A little help for our scaly friends
A major supermarket made a pledge this week which should make fishermen smile. The promise may also help to slowly change the rather unadventurous eating habits of the nation.
Back in January Hugh Fearnley Whittingstall’s Fish Fight placed a spotlight on the somewhat shocking state of our fishing industry. In particular he highlighted the issue of discards, an unintended outcome of the EU’s common fisheries policy (CFP). The CFP was designed to ‘achieve a thriving and sustainable European fishing industry.’ It sets ‘total allowable catches’ or quotas for the most significant of commercial fish stocks.
This means that when a quota on a certain species, say cod, has been reached in a certain area, it is illegal for fisherman to land any more cod. But most of our North Sea fisheries are mixed, leading to a catch 22 situation which sees fish being thrown back into the sea. Dead. And the issue isn’t simply a few extra fish - it is thought that around half of all fish caught in the North Sea are discarded.
Whilst the quota system is believed to have improved stocks, throwing tonnes and tonnes of perfectly good dead fish back into the sea hardly represents a ‘thriving and sustainable European fishing industry.’ It actually means that fisherman must stay out for longer in order to catch double the amount they need to make a living, since they are throwing half of what they catch away. The quota system as it stands then is clearly not effective in stopping fish from being caught in the first place. Reform of the quota system is therefore a key element in the fight to sustain our fisheries. Following the launch of the campaign, the EU fisheries minister has launched a proposal to ban discarding under a reformed CFP and for this, the Fish Fight must be commended.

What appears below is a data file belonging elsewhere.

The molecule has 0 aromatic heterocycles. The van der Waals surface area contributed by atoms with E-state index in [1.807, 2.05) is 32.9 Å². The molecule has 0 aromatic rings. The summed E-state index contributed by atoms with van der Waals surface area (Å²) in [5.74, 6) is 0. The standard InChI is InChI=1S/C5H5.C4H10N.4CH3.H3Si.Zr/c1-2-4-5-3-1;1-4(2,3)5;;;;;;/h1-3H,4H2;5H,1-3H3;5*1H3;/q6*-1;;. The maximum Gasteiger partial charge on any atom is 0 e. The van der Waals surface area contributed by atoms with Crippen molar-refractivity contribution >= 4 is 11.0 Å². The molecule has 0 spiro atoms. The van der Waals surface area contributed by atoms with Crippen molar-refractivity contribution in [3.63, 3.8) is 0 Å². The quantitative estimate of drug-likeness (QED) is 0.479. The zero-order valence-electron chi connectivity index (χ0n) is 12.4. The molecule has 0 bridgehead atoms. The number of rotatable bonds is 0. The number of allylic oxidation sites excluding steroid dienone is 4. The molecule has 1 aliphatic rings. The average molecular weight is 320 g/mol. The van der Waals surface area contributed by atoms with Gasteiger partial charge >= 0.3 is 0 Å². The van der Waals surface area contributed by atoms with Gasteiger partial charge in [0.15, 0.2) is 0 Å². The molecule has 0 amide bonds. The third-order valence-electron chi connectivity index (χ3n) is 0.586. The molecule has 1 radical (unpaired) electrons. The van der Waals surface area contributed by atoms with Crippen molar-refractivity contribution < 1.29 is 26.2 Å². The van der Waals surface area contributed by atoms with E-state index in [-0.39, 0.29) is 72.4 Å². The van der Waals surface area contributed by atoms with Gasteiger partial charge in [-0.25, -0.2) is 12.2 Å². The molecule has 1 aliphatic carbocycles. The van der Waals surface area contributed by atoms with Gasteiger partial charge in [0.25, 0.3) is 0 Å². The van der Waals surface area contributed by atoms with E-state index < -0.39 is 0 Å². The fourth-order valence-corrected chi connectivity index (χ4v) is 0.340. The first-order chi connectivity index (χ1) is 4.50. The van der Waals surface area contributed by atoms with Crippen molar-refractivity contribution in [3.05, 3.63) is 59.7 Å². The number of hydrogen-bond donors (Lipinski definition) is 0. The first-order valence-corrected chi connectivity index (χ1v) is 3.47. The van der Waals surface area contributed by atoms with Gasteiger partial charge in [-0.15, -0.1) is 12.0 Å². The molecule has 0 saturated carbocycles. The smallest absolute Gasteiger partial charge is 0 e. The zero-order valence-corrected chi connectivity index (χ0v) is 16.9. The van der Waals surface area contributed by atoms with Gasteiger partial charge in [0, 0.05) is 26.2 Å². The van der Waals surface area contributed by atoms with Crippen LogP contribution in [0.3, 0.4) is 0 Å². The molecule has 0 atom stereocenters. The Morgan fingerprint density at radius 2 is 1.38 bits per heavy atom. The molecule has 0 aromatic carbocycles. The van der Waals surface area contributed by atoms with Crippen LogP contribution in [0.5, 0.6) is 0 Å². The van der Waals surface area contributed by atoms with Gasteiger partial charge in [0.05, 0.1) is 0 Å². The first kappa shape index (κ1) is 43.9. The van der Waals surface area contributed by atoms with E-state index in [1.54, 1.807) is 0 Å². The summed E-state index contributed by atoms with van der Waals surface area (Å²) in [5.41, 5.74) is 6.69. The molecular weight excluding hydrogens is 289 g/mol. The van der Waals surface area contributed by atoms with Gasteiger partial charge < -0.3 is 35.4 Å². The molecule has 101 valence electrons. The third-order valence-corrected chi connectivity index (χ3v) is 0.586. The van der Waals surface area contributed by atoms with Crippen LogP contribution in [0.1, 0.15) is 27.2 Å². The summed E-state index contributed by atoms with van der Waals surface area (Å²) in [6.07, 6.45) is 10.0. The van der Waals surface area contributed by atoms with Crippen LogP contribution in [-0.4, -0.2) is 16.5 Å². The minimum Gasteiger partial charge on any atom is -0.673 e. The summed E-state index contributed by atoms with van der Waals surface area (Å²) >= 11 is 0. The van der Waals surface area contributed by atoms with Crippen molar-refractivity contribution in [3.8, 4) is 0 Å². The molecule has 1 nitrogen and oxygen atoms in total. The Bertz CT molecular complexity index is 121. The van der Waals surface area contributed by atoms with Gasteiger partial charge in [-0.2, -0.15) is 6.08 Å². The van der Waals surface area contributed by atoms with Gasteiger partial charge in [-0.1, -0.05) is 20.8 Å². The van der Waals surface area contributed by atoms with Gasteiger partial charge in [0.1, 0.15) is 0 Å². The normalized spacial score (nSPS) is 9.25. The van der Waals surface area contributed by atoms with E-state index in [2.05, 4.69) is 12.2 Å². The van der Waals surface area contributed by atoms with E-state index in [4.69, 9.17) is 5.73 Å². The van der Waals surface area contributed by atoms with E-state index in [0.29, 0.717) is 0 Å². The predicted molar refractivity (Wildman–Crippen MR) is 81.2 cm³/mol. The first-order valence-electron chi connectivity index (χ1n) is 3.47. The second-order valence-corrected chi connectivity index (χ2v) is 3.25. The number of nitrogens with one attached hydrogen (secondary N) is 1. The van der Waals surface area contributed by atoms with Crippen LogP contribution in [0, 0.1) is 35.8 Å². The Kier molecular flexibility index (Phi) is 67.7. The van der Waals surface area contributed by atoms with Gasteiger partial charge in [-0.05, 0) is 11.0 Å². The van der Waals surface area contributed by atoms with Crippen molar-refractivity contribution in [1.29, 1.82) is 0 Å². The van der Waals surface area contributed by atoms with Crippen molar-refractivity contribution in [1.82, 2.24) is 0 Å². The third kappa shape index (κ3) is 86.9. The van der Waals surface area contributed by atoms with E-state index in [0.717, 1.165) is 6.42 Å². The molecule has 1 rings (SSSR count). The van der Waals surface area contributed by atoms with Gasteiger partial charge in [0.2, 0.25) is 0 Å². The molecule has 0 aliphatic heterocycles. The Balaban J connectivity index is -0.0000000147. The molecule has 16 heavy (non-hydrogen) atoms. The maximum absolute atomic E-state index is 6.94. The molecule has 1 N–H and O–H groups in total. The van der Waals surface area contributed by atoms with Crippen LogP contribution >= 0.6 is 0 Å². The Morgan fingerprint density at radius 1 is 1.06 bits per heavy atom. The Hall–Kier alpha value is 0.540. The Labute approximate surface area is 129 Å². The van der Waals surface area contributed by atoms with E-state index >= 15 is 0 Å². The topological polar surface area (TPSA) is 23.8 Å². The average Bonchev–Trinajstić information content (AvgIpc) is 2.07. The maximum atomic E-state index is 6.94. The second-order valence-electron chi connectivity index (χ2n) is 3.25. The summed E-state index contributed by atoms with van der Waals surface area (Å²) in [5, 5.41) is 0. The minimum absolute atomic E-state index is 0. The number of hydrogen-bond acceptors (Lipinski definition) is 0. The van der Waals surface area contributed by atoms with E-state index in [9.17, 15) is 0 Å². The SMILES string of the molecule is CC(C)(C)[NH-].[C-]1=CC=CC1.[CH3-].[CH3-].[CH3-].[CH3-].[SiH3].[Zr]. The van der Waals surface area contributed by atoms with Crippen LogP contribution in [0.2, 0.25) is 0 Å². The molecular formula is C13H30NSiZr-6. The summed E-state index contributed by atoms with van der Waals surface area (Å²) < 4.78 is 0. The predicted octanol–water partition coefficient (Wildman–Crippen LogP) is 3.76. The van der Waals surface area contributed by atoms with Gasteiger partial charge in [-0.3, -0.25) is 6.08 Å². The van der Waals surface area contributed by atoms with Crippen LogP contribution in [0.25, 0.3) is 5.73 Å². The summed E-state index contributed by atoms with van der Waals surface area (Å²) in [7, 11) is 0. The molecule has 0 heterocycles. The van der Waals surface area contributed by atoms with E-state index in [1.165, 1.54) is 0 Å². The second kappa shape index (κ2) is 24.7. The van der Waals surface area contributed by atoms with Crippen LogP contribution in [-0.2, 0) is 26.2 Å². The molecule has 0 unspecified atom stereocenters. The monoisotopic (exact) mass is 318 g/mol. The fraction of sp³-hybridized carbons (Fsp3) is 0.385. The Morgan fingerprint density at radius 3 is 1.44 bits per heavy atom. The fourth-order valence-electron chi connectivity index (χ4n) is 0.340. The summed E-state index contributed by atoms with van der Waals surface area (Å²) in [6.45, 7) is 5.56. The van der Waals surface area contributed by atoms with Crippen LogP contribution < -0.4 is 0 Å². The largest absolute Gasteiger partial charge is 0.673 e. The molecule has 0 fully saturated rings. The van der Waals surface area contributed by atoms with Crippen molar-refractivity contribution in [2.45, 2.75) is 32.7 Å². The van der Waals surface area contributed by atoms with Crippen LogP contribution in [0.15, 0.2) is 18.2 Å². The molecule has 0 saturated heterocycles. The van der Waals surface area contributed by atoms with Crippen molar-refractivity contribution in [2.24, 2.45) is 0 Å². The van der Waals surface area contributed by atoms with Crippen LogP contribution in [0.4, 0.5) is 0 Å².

But policy alone is not enough to save the seas. Many fish are discarded, not because the fishermen have reached their quotas, but because there is only currently a demand for a narrow range of fish (cod, haddock, tuna, salmon and prawns account for 80 per cent of all the fish we buy).
So the news this week that Sainsbury’s will be offering customers who ask for a staple fish an alternative variety for free, must be welcomed. Often labelling or packaging claiming to be sustainable can feel like greenwash, but this scheme must be applauded for its real potential for re-building a sustainable North Sea fish stock.
The Switch the Fish campaign may be a catchy PR slogan, but its core message must be heeded if we want to protect our most popular fish for future generations.